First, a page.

David Rothkopf

The craziest guy in the room at global debt talks is heard from…

On Monday, there was some throat clearing in debt crisis discussions in Washington and in Europe. The theatrics came from the one participant common to both discussions, one who had been omni-present but comparatively quiescent for the past few weeks.

This participant hasn't made headlines in the way that Barack Obama, John Boehner, Jean-Claude Trichet, or Georges Papandreou have recently. In fact, the participant has been virtually silent compared to the loudest, most flamboyant participants in the budget debates, the Eric Cantors and the Silvio Berlusconis. But yesterday, this participant said in its unmistakable, firm, monied accent:

I am here, I have been listening, I have watched your one-step forward, two-steps back, approaches, heard your ideological posturing, listened to your threats and I have one thing to say, none of you powerful men and women are as powerful as I am, none of you will have the last word on this. You will produce the outcome that I want or I will produce an outcome that you dare not contemplate. And I am not a politician. This is not empty rhetoric. I have no constituents to report to but myself. I have a long-term perspective that lets me absorb short-term pain. And, one more thing, I'm the one character that you don't want to tangle with in the fight. Make no mistake about it. I am the craziest guy in the room. I will move so fast, respond with such fury to what you may see as a casual throw-away comment or just another minor delay, that you won't know what hit you. But you will all be gone, out of work, forgotten or worse, remembered badly. Remember, I am the guy who made Herbert Hoover who he is today. And then you will ask yourself, why didn't we listen to him? "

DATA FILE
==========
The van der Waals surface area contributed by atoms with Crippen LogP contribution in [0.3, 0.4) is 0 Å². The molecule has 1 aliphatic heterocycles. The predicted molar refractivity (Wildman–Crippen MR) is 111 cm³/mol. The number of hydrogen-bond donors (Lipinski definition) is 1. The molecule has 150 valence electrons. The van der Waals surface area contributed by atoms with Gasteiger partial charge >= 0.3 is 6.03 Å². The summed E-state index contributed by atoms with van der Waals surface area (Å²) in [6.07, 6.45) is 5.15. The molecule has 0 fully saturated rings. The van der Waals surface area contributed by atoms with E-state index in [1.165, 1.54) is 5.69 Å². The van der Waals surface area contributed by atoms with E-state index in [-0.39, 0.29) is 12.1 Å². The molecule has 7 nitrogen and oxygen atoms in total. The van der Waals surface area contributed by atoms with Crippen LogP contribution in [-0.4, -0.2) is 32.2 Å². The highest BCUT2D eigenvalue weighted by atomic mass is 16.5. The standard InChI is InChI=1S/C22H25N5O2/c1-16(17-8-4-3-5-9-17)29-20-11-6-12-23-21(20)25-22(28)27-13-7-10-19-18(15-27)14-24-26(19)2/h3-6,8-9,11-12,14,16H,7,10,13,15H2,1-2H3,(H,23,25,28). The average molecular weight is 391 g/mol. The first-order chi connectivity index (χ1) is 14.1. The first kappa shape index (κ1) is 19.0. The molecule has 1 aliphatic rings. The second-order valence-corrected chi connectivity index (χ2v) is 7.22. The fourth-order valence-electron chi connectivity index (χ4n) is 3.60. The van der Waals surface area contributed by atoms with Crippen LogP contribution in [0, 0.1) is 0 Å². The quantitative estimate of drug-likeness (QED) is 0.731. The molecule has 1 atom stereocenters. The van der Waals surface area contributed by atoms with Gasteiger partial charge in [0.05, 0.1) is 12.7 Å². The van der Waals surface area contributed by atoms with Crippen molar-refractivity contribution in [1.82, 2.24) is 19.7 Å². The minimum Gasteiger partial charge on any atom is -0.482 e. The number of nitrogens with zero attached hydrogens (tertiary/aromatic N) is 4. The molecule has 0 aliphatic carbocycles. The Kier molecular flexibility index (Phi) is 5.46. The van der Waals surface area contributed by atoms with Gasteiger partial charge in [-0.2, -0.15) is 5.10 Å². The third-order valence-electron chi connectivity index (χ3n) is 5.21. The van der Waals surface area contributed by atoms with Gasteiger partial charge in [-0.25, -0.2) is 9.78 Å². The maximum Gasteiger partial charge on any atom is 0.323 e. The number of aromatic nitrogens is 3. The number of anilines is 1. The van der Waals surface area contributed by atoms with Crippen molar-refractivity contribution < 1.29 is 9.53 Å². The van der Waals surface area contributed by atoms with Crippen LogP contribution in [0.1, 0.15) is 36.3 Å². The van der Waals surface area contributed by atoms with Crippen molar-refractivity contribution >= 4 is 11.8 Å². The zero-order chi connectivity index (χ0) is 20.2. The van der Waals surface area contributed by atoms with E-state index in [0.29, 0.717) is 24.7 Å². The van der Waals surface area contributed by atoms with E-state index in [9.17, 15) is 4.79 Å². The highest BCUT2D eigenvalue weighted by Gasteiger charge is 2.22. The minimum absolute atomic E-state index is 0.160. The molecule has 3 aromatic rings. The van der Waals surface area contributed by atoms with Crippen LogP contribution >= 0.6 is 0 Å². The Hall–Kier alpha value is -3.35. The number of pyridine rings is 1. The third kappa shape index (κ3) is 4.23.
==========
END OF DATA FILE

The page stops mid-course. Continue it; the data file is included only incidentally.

This previously relatively soft-spoken guest didn't have to raise his voice to send this message … but the other participants really did have to listen to hear it. What we all should fear is that some ignored it, were too entranced with the sounds of their own voices to get the message.